Research at the Institute of Genetic Epidemiology (IGE) is concerned with genetic statistics. This encompasses the planning, execution and analysis of gene mapping projects related to complex diseases as well as the development and implementation of new statistical methods. The activities extend to genome-wide association studies and linkage analyses (family studies) of a wide variety of diseases. A focus is on phenotypes that are studied within the framework of the population-based KORA cohort. The aim of the Institute is to contribute to the elucidation of the genetic causes of complex diseases.

TheResearch Unit of Molecular Epidemiology (AME) analyses population-based cohorts and case studies for specific diseases, using genomics, epigenomics, transcriptomics, proteomics, metabolomics and functional analyses. The aim of this research unit is to decipher the molecular mechanisms of complex diseases like type 2 diabetes or obesity. The unit administers the biological specimen repository of the Department of Epidemiology and stores the samples for national and international projects.

Specialist contact

Dr. Christian Gieger, Helmholtz Zentrum München - German Research Center for Environmental Health (GmbH), Institute of Genetic Epidemiology, Ingolstädter Landstr. 1, 85764 Neuherberg - Tel. +49-89-3187-4106

Dr. Christian Gieger | EurekAlert!
Further information:
http://www.helmholtz-muenchen.de

All articles from Life Sciences >>>

The most recent press releases about innovation >>>

Die letzten 5 Focus-News des innovations-reports im Überblick:

Im Focus: A Chip with Blood Vessels

Biochips have been developed at TU Wien (Vienna), on which tissue can be produced and examined. This allows supplying the tissue with different substances in a very controlled way.

Cultivating human cells in the Petri dish is not a big challenge today. Producing artificial tissue, however, permeated by fine blood vessels, is a much more...

Im Focus: A Leap Into Quantum Technology

Faster and secure data communication: This is the goal of a new joint project involving physicists from the University of Würzburg. The German Federal Ministry of Education and Research funds the project with 14.8 million euro.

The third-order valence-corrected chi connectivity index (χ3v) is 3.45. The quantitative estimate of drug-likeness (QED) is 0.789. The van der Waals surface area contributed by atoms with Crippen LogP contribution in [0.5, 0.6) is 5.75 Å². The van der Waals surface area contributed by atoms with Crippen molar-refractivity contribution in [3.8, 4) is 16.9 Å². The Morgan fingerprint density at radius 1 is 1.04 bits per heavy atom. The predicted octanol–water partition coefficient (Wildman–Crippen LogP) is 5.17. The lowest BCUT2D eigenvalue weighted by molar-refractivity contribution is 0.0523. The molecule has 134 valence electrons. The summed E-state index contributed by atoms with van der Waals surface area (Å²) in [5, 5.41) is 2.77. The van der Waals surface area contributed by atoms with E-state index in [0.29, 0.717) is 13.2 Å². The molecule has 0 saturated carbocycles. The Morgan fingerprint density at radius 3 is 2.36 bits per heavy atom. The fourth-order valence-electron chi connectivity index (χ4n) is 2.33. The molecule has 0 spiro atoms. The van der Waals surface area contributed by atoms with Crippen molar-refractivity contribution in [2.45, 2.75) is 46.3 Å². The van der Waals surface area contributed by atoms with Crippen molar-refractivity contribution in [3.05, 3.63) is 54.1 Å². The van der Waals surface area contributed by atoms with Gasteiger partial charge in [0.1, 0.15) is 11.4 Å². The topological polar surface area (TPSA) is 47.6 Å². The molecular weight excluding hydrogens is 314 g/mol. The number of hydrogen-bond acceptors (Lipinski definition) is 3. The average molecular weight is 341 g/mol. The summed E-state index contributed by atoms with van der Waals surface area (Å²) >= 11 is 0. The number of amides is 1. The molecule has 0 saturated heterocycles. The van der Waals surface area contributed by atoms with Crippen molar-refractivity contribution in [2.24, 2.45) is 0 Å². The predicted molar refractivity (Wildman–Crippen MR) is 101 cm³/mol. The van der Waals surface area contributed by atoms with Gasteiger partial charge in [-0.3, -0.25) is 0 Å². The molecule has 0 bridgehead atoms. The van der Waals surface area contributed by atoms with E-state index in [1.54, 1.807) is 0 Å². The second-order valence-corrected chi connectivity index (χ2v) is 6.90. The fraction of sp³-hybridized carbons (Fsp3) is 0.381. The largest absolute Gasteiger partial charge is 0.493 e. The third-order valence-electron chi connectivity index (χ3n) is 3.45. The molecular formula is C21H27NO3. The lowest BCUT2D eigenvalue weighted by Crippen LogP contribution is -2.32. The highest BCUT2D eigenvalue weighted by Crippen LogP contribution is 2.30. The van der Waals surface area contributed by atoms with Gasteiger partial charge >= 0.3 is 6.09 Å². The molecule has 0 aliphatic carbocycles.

In our digital world data security and secure communication are becoming more and more important. Quantum communication is a promising approach to achieve...

Im Focus: Research icebreaker Polarstern begins the Antarctic season

What does it look like below the ice shelf of the calved massive iceberg A68?

On Saturday, 10 November 2018, the research icebreaker Polarstern will leave its homeport of Bremerhaven, bound for Cape Town, South Africa.

Im Focus: Penn engineers develop ultrathin, ultralight 'nanocardboard'

When choosing materials to make something, trade-offs need to be made between a host of properties, such as thickness, stiffness and weight. Depending on the application in question, finding just the right balance is the difference between success and failure

Now, a team of Penn Engineers has demonstrated a new material they call "nanocardboard," an ultrathin equivalent of corrugated paper cardboard. A square...

Im Focus: Coping with errors in the quantum age

Physicists at ETH Zurich demonstrate how errors that occur during the manipulation of quantum system can be monitored and corrected on the fly

The field of quantum computation has seen tremendous progress in recent years. Bit by bit, quantum devices start to challenge conventional computers, at least...

All Focus news of the innovation-report >>>

Anzeige

Anzeige

VideoLinks
Industry & Economy
Event News

“3rd Conference on Laser Polishing – LaP 2018” Attracts International Experts and Users

09.11.2018 | Event News

On the brain’s ability to find the right direction

06.11.2018 | Event News

European Space Talks: Weltraumschrott – eine Gefahr für die Gesellschaft?

23.10.2018 | Event News

 
Latest News

Epoxy compound gets a graphene bump

14.11.2018 | Materials Sciences

Microgel powder fights infection and helps wounds heal

14.11.2018 | Health and Medicine

How algae and carbon fibers could sustainably reduce the athmospheric carbon dioxide concentration

14.11.2018 | Life Sciences

VideoLinks
Science & Research
Overview of more VideoLinks >>>